This is not to say that the NSA or other government organizations can’t get the private keys to the encryption algorithms you use. That is a very different scenario. (I could probably socially engineer you out of anything by offering you free IMAX Star Wars tickets for December 17th.) I’m just saying that without your private key, the computational time required to break a 2048-bit key in a secure SSL certificate would take just a little over 6.4 quadrillion years.

What About Mobile Phone Encryption?

This is truly a gray area. There are apps such as Simlar, Wiper, Zoiper, CoverMe, CrypTalk, Signal and Threema that all offer some version of “secure” voice and txt on your mobile devices. What you don’t know is which of these companies allow government agencies to access (with or without a warrant) your supposedly secure communication. Since you don’t control the system, you simply can’t know what level of security you are buying. If you’re really worried, a $299.95 VoiceKeeper FSM-U1 cellphone scrambler (you need one for every phone) is a pretty low tech solution. Can it be unscrambled by the NSA? No one is going to tell you, because no one knows.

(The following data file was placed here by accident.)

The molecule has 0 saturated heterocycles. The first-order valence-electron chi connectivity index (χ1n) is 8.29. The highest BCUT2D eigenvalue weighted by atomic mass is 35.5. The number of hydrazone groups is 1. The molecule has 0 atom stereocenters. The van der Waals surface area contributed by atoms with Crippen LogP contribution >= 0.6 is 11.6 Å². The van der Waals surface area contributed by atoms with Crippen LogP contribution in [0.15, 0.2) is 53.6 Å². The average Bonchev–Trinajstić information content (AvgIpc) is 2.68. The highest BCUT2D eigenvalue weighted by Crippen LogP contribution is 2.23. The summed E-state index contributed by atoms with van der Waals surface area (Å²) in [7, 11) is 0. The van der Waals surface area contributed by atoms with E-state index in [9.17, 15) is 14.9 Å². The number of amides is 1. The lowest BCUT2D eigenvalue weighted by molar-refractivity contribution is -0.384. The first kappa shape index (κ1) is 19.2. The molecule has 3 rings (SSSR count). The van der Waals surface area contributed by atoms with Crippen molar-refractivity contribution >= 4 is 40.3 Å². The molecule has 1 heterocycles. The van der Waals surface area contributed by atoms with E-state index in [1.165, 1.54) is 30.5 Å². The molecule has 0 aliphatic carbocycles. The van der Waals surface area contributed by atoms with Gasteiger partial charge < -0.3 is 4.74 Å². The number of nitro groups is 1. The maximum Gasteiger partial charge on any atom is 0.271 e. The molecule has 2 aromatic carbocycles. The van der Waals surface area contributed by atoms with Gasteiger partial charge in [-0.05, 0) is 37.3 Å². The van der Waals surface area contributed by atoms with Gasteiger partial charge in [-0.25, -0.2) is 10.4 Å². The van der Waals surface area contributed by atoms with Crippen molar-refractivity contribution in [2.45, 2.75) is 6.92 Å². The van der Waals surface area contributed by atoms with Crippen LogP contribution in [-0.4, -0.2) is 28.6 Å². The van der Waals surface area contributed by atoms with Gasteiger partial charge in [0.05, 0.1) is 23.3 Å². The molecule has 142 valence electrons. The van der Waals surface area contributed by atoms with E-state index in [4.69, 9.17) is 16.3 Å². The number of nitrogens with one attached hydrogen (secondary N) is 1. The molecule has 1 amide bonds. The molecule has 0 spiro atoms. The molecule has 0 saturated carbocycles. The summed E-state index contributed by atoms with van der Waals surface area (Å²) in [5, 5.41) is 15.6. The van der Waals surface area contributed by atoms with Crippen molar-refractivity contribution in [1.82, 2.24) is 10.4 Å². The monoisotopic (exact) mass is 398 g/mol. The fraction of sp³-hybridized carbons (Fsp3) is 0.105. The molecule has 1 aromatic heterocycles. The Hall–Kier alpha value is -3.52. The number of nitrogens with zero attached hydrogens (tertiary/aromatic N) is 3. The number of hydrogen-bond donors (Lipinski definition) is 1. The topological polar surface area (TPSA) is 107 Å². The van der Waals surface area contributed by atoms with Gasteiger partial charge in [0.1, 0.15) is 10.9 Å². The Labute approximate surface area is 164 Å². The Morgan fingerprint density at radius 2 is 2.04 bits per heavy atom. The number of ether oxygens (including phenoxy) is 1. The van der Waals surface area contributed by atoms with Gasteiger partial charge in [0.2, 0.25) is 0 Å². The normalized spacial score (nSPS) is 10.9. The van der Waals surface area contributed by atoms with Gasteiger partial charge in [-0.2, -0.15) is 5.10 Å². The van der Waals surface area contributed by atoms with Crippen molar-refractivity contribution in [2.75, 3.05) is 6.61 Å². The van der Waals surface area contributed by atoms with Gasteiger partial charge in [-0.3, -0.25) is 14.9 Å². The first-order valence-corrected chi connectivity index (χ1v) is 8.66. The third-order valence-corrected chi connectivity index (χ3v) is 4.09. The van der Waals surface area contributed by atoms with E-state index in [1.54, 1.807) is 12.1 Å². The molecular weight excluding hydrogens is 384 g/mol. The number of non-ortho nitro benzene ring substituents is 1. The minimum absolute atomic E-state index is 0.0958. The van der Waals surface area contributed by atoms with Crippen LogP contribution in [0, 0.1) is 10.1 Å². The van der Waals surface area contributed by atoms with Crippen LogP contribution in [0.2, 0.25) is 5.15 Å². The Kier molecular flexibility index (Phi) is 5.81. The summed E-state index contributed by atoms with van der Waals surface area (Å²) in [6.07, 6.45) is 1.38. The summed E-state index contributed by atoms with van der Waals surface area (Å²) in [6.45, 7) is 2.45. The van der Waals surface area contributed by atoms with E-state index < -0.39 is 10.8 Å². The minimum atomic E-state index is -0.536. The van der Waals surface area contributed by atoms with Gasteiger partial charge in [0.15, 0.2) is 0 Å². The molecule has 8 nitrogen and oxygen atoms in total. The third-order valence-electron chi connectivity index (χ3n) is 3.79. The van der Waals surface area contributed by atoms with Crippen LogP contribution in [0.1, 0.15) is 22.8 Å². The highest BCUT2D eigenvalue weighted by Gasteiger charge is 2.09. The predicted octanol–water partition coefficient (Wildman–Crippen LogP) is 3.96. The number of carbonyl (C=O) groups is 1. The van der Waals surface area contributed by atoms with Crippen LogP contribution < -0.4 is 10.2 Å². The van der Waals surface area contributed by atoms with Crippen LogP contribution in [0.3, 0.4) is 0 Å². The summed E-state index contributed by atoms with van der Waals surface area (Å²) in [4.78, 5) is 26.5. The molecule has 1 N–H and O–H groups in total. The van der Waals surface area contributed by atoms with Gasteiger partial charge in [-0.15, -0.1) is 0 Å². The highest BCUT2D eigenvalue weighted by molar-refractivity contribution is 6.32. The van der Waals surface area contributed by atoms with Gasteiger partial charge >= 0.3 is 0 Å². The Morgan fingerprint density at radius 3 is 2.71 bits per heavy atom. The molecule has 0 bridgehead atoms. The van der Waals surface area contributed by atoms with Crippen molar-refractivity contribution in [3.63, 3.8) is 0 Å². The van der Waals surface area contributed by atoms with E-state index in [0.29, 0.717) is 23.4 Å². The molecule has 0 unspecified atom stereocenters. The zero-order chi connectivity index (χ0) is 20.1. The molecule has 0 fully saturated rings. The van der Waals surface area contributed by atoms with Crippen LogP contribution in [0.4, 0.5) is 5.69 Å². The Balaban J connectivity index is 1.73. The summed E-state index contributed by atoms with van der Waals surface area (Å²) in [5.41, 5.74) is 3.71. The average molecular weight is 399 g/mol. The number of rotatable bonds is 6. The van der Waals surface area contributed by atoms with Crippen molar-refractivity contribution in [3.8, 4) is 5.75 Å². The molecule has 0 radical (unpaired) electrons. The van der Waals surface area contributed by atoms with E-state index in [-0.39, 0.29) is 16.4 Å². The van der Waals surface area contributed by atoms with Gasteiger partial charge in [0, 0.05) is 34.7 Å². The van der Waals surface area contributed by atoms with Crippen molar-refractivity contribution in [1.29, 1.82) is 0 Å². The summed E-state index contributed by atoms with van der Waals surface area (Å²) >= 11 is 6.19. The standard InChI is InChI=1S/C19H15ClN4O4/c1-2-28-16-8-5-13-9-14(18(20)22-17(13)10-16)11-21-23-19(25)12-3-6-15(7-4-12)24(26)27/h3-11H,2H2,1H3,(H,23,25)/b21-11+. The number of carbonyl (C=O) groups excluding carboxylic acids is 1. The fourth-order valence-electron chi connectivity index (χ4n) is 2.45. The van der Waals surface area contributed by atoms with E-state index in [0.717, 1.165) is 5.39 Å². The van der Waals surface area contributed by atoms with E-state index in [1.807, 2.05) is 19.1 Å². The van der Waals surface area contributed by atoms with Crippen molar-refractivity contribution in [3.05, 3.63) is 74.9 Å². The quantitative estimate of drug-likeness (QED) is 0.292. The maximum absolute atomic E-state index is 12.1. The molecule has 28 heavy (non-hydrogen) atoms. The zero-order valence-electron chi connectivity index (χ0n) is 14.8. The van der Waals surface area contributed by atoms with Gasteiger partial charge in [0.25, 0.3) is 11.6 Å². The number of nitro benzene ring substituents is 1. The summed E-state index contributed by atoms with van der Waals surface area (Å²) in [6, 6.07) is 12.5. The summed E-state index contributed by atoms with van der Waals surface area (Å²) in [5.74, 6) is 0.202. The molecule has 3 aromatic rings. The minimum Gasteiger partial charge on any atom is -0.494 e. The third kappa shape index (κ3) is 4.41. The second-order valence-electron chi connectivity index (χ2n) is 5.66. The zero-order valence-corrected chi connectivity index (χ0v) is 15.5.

An Iterative Arms Race

This is an iterative arms race, and it will never end – ever! On any given day the good guys will be ahead of the bad guys or vice versa. I asked a highly placed FBI agent to articulate the biggest problem the bureau is facing and I was told, “The sheer volume of information we have to interpret.”

This is where the good guys (that’s us, by the way) do have a significant advantage. Our team has access to the best listening and best question/answering technology in the world. We have the best trained computer scientists and we are now learning to use man/machine partnerships to build machine learning tools capable of dealing with the immutable fact that the velocity of information is increasing and will always increase.

Today, the bad guys may be enjoying an almost level battlefield in the information war, but if we keep up our relentless pursuit of innovation, it won’t be level for long.